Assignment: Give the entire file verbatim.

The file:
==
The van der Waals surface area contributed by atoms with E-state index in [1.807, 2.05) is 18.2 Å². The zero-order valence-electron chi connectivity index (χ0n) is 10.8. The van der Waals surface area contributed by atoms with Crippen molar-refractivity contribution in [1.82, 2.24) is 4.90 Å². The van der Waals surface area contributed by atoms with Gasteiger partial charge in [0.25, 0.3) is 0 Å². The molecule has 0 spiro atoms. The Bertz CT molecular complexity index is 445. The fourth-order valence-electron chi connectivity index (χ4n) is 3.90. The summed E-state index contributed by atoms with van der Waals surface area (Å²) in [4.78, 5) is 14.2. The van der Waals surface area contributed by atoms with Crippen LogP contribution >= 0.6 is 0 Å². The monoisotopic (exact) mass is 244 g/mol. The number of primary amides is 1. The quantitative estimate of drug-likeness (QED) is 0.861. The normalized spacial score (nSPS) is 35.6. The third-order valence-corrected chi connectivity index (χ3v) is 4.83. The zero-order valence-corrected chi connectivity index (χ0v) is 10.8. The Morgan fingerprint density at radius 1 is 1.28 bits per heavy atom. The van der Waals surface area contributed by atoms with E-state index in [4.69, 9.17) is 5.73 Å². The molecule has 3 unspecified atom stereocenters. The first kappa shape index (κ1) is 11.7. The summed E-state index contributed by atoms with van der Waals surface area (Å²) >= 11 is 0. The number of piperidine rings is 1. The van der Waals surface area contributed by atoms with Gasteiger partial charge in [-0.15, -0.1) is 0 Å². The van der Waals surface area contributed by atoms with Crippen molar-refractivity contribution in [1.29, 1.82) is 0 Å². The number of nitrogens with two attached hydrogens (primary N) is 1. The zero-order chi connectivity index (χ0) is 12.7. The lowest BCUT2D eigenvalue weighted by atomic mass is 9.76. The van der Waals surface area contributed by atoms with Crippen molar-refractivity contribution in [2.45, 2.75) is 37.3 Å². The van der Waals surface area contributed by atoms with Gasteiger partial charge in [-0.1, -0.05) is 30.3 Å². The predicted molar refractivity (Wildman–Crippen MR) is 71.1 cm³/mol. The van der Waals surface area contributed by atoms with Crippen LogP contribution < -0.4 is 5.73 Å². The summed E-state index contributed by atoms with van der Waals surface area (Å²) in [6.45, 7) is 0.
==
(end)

The van der Waals surface area contributed by atoms with E-state index in [1.807, 2.05) is 18.2 Å². The zero-order valence-electron chi connectivity index (χ0n) is 10.8. The van der Waals surface area contributed by atoms with Crippen molar-refractivity contribution in [1.82, 2.24) is 4.90 Å². The van der Waals surface area contributed by atoms with Gasteiger partial charge in [0.25, 0.3) is 0 Å². The molecule has 0 spiro atoms. The Bertz CT molecular complexity index is 445. The fourth-order valence-electron chi connectivity index (χ4n) is 3.90. The summed E-state index contributed by atoms with van der Waals surface area (Å²) in [4.78, 5) is 14.2. The van der Waals surface area contributed by atoms with Crippen LogP contribution >= 0.6 is 0 Å². The monoisotopic (exact) mass is 244 g/mol. The number of primary amides is 1. The quantitative estimate of drug-likeness (QED) is 0.861. The normalized spacial score (nSPS) is 35.6. The third-order valence-corrected chi connectivity index (χ3v) is 4.83. The zero-order valence-corrected chi connectivity index (χ0v) is 10.8. The Morgan fingerprint density at radius 1 is 1.28 bits per heavy atom. The van der Waals surface area contributed by atoms with E-state index in [4.69, 9.17) is 5.73 Å². The molecule has 3 unspecified atom stereocenters. The first kappa shape index (κ1) is 11.7. The summed E-state index contributed by atoms with van der Waals surface area (Å²) >= 11 is 0. The number of piperidine rings is 1. The van der Waals surface area contributed by atoms with Gasteiger partial charge in [-0.15, -0.1) is 0 Å². The van der Waals surface area contributed by atoms with Crippen molar-refractivity contribution in [1.29, 1.82) is 0 Å². The number of nitrogens with two attached hydrogens (primary N) is 1. The zero-order chi connectivity index (χ0) is 12.7. The lowest BCUT2D eigenvalue weighted by atomic mass is 9.76. The van der Waals surface area contributed by atoms with Crippen molar-refractivity contribution in [2.45, 2.75) is 37.3 Å². The van der Waals surface area contributed by atoms with Gasteiger partial charge in [-0.1, -0.05) is 30.3 Å². The predicted molar refractivity (Wildman–Crippen MR) is 71.1 cm³/mol. The van der Waals surface area contributed by atoms with Crippen LogP contribution < -0.4 is 5.73 Å². The summed E-state index contributed by atoms with van der Waals surface area (Å²) in [6.45, 7) is 0.